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January 2014 Issue


Coordinated International Activities On Ocean-Atmosphere Climate Study


By Nico Caltabiano
Staff Scientist
and
Roger G. Barry, Director
International CLIVAR Project Office
National Oceanography Centre, U.K.



Climate science has had in the last few months good coverage in the media with the release of the Fifth Assessment Report (AR5) of the United Nations Intergovernmental Panel on Climate Change (IPCC). Behind the scenes and media coverage, the work done by programs and projects on scientific coordination continues at full speed, including responding to changes in the international research agenda.

CLIVAR is the World Climate Research Programme (WCRP) project that addresses Oceans and Climate variability, predictability and change, with a recently redefined focus on ocean-atmosphere interactions. A set of five research challenges have been agreed on since 2012 (Sea Technology, January 2013), but this past year, two others were added after proposals were received from the scientific community: consistency between planetary heat balance and ocean storage, and El Niño Southern Oscillation (ENSO) in a changing climate.


Ocean Heat Balance
Improving the accuracy of our estimates of Earthís climate state and variability is critical for advancing our understanding and prediction of the evolution of the global climate. Determining exact values for energy flows in the Earth system is an area of ongoing climate research. There are independent measurement approaches based on remote sensing and in-situ measurements, and each approach has problems. While deriving budgets of the Earthís climate, errors involved in deriving the single components can accumulate and have major impacts on the accuracy of climate indicators, leading to large imbalances in estimates of Earthís global climate budgets.

There is merit in pursuing all methods because confidence in the results will become high only when they agree, or at least the reasons that they differ are understood. Reconciling the different approaches remains a challenge. Energy balance can also be estimated from climate models, which in turn require validation to provide confidence in their results. Only by using conservation and physical principles can we infer the likely resolution. The main research themes in this topic are: Earth observation measurement constraints on ocean heat budget, in-situ observations of ocean heat content changes, and ocean reanalysis for atmosphere-ocean heat exchange and ocean heat content estimate.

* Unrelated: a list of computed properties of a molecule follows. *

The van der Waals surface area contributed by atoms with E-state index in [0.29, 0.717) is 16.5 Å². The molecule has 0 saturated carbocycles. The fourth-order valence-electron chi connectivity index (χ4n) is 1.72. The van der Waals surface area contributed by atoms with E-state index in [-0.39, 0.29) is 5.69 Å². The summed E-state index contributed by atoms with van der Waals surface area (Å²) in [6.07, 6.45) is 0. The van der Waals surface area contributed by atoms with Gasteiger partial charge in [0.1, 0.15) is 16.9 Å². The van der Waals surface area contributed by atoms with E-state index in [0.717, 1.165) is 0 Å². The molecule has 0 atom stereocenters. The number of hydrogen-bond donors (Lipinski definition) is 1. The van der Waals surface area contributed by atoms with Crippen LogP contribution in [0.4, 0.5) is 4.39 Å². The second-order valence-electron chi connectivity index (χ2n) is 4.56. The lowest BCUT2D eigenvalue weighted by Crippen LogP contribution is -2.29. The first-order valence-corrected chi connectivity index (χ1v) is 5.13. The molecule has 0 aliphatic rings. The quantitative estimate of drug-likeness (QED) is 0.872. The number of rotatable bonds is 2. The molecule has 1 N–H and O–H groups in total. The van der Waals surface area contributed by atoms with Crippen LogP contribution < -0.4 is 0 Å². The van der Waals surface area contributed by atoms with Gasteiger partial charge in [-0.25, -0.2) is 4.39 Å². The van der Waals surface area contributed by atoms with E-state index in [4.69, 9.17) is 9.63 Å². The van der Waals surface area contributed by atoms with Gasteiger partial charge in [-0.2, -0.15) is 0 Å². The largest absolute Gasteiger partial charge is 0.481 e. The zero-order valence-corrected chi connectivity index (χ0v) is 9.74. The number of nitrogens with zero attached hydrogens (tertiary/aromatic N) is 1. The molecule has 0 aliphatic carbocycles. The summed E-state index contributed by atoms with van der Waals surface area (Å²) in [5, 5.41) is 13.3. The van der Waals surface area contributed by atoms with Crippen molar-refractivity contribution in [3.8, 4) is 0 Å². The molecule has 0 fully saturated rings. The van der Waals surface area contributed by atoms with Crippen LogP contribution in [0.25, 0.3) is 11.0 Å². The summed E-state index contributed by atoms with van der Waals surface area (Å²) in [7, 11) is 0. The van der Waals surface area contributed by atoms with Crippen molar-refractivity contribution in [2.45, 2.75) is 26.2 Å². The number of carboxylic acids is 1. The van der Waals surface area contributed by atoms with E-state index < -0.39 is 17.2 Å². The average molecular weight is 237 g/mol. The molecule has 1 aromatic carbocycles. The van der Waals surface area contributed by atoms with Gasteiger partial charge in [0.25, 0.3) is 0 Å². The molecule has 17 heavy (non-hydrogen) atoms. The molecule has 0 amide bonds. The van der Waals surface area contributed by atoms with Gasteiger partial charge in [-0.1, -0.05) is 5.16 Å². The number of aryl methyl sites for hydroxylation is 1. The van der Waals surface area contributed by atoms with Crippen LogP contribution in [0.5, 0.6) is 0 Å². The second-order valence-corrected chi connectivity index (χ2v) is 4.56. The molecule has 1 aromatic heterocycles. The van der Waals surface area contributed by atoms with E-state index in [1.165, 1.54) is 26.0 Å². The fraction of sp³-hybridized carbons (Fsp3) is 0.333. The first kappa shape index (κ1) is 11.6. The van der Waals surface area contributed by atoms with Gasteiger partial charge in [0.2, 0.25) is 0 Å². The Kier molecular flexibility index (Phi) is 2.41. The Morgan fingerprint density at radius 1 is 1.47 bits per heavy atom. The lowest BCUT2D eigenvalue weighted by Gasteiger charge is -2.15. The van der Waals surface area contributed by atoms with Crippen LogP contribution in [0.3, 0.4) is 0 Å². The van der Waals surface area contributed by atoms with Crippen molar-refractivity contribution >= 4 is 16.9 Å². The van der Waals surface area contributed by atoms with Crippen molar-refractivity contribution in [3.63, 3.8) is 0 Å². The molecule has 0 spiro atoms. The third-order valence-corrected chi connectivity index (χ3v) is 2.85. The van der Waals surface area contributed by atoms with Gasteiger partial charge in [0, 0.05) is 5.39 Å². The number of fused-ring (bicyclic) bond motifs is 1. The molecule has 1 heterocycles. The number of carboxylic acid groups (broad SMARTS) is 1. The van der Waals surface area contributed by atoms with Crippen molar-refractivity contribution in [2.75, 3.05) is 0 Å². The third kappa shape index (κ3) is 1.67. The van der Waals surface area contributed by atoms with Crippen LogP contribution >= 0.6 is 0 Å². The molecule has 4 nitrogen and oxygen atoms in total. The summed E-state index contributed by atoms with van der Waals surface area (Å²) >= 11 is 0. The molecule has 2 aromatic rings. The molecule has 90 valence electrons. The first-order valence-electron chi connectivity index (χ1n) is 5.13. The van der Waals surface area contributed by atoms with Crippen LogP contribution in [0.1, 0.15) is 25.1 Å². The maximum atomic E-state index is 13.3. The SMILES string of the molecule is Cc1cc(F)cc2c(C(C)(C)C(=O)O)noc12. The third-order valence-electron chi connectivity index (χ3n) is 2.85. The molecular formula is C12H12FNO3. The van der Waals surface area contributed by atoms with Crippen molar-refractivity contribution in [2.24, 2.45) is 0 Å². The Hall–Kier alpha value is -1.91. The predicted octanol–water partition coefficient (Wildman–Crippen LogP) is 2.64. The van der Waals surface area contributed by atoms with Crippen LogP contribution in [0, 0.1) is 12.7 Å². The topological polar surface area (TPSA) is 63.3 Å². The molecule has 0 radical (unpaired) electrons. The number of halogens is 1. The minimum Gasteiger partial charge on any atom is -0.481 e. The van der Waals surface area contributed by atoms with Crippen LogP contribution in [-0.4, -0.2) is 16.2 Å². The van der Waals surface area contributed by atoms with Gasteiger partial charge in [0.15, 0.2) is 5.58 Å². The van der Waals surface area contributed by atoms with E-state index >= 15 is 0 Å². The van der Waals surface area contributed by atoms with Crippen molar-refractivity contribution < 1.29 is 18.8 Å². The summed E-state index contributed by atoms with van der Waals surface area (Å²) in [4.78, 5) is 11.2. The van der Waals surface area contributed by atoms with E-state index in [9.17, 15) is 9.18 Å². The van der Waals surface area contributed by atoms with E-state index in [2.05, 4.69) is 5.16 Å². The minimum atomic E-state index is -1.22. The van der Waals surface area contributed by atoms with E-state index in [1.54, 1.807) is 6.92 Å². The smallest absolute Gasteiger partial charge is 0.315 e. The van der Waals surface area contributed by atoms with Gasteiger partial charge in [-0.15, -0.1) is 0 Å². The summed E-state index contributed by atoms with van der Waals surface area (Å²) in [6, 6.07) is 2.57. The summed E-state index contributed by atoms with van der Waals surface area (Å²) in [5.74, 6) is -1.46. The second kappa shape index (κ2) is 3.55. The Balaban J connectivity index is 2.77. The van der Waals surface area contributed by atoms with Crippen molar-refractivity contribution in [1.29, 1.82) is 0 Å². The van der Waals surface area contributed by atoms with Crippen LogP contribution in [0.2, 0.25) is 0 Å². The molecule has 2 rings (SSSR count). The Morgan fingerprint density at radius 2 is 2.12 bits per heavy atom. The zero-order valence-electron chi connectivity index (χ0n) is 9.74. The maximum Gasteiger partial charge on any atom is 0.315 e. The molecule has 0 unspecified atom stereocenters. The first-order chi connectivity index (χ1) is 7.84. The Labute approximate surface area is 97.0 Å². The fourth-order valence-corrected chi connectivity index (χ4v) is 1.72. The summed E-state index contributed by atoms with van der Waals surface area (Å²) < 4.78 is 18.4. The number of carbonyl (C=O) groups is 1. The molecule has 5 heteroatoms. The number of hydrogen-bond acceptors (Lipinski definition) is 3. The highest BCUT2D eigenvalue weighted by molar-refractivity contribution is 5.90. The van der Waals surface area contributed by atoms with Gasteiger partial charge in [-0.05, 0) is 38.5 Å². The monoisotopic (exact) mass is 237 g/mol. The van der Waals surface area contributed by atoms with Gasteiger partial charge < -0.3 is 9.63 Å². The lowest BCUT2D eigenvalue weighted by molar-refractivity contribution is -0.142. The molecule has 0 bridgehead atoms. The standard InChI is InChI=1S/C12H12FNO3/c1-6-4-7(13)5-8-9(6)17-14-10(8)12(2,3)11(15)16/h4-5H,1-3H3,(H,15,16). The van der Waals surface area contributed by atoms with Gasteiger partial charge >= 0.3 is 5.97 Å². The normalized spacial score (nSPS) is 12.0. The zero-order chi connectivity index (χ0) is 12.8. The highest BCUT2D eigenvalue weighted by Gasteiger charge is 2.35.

ENSO in a Changing Climate
The El Niño Southern Oscillation is a well-known phenomenon, a naturally occurring fluctuation that originates in the tropical Pacific region and affects ecosystems, agriculture, freshwater supplies, hurricanes and other severe weather events worldwide.

Despite considerable progress in our understanding of the impact of climate change on many of the processes that contribute to ENSO variability, it is not yet possible to say whether ENSO activity will be enhanced or dampened, or if the frequency or character of events will change in the next decades.

Over the past few years, new promising methods have emerged, which can improve ENSO simulations, for example, by bridging ENSO theoretical frameworks and coupled global climate models (CGCM) work. Not only can these new methods and research areas help address the question of whether the characteristics of ENSO are changing in a changing climate, but potentially they can also improve reliability of decadal and centennial-scale climate projections and predictions on seasonal time scales.


Ocean Observations
It is very important to remember that ocean observations are a crucial component of CLIVAR science, and as the Earthís climate enters a new era where climate change is forced by human activities, it is critically important to maintain an observing system capable of detecting and documenting global climate change. Policy makers and the general public require climate observations to assess the present state of the ocean, cryosphere, atmosphere and land, and to place them in context with the past. To be of large-scale societal and scientific value, these observations must be sustained over many decades and remain of the highest quality. Assessments of the sustained ocean observation network are essential for guiding national and international policies that govern climate-related resources, and agreements aimed at mitigating long-term climate change.